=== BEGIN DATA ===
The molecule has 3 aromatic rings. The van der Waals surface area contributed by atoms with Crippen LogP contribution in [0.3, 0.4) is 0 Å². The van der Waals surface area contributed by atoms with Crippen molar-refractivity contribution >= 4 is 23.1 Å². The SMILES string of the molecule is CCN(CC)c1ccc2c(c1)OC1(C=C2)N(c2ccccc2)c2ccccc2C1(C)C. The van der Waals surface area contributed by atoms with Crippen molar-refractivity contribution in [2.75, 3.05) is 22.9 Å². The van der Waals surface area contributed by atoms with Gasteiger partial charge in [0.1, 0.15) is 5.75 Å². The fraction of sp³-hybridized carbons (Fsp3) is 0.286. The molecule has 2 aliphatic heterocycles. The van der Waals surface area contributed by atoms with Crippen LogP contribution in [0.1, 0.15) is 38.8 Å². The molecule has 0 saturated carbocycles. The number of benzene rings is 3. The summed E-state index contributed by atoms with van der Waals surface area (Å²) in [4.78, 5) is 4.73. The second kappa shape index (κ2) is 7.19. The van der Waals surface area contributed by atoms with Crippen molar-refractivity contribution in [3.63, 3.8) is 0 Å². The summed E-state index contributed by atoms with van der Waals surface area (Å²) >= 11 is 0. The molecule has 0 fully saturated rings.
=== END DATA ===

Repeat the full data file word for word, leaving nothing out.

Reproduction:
The molecule has 3 aromatic rings. The van der Waals surface area contributed by atoms with Crippen LogP contribution in [0.3, 0.4) is 0 Å². The van der Waals surface area contributed by atoms with Crippen molar-refractivity contribution >= 4 is 23.1 Å². The SMILES string of the molecule is CCN(CC)c1ccc2c(c1)OC1(C=C2)N(c2ccccc2)c2ccccc2C1(C)C. The van der Waals surface area contributed by atoms with Crippen molar-refractivity contribution in [2.75, 3.05) is 22.9 Å². The van der Waals surface area contributed by atoms with Gasteiger partial charge in [0.1, 0.15) is 5.75 Å². The fraction of sp³-hybridized carbons (Fsp3) is 0.286. The molecule has 2 aliphatic heterocycles. The van der Waals surface area contributed by atoms with Crippen LogP contribution in [0.1, 0.15) is 38.8 Å². The molecule has 0 saturated carbocycles. The number of benzene rings is 3. The summed E-state index contributed by atoms with van der Waals surface area (Å²) in [4.78, 5) is 4.73. The second kappa shape index (κ2) is 7.19. The van der Waals surface area contributed by atoms with Crippen molar-refractivity contribution in [3.63, 3.8) is 0 Å². The summed E-state index contributed by atoms with van der Waals surface area (Å²) >= 11 is 0. The molecule has 0 fully saturated rings.